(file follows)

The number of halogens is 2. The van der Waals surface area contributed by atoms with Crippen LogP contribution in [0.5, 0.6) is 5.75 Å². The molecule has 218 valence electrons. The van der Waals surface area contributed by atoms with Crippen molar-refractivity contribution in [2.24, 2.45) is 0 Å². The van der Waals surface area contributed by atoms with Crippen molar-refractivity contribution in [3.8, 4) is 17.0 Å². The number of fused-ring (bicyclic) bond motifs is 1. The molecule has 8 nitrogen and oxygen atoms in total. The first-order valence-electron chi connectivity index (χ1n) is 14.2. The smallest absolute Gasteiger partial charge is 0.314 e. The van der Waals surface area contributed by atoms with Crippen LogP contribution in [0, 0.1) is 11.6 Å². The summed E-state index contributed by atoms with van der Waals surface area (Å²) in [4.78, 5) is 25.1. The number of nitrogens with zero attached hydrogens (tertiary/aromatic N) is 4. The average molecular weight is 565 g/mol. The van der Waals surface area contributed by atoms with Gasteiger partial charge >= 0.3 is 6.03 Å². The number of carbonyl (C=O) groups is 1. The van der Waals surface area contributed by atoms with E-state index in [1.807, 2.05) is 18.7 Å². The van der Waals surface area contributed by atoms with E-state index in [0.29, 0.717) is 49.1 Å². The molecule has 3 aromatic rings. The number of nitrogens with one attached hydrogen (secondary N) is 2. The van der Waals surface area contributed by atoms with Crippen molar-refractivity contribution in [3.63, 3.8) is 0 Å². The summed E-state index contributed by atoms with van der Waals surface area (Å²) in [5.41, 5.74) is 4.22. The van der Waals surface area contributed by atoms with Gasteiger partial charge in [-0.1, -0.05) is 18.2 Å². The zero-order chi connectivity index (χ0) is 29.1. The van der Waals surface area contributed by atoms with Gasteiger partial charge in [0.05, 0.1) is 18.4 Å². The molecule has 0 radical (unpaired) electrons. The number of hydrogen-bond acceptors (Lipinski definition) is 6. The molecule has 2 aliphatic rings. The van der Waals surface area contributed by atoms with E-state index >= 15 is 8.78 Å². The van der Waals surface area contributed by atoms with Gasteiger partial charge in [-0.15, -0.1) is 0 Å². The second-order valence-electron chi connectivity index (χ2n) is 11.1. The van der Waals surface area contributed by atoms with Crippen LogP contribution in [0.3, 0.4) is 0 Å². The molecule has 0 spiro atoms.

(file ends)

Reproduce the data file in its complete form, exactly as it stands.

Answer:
The number of halogens is 2. The van der Waals surface area contributed by atoms with Crippen LogP contribution in [0.5, 0.6) is 5.75 Å². The molecule has 218 valence electrons. The van der Waals surface area contributed by atoms with Crippen molar-refractivity contribution in [2.24, 2.45) is 0 Å². The van der Waals surface area contributed by atoms with Crippen molar-refractivity contribution in [3.8, 4) is 17.0 Å². The number of fused-ring (bicyclic) bond motifs is 1. The molecule has 8 nitrogen and oxygen atoms in total. The first-order valence-electron chi connectivity index (χ1n) is 14.2. The smallest absolute Gasteiger partial charge is 0.314 e. The van der Waals surface area contributed by atoms with Crippen LogP contribution in [0, 0.1) is 11.6 Å². The summed E-state index contributed by atoms with van der Waals surface area (Å²) in [4.78, 5) is 25.1. The number of nitrogens with zero attached hydrogens (tertiary/aromatic N) is 4. The average molecular weight is 565 g/mol. The van der Waals surface area contributed by atoms with Gasteiger partial charge >= 0.3 is 6.03 Å². The number of carbonyl (C=O) groups is 1. The van der Waals surface area contributed by atoms with E-state index in [1.807, 2.05) is 18.7 Å². The van der Waals surface area contributed by atoms with E-state index in [0.29, 0.717) is 49.1 Å². The molecule has 3 aromatic rings. The number of nitrogens with one attached hydrogen (secondary N) is 2. The van der Waals surface area contributed by atoms with Crippen molar-refractivity contribution in [3.63, 3.8) is 0 Å². The summed E-state index contributed by atoms with van der Waals surface area (Å²) in [5.41, 5.74) is 4.22. The van der Waals surface area contributed by atoms with Gasteiger partial charge in [-0.1, -0.05) is 18.2 Å². The zero-order chi connectivity index (χ0) is 29.1. The van der Waals surface area contributed by atoms with Gasteiger partial charge in [0.05, 0.1) is 18.4 Å². The molecule has 0 radical (unpaired) electrons. The number of hydrogen-bond acceptors (Lipinski definition) is 6. The molecule has 2 aliphatic rings. The van der Waals surface area contributed by atoms with E-state index >= 15 is 8.78 Å². The van der Waals surface area contributed by atoms with Gasteiger partial charge in [-0.15, -0.1) is 0 Å². The second-order valence-electron chi connectivity index (χ2n) is 11.1. The van der Waals surface area contributed by atoms with Crippen LogP contribution in [0.3, 0.4) is 0 Å². The molecule has 0 spiro atoms.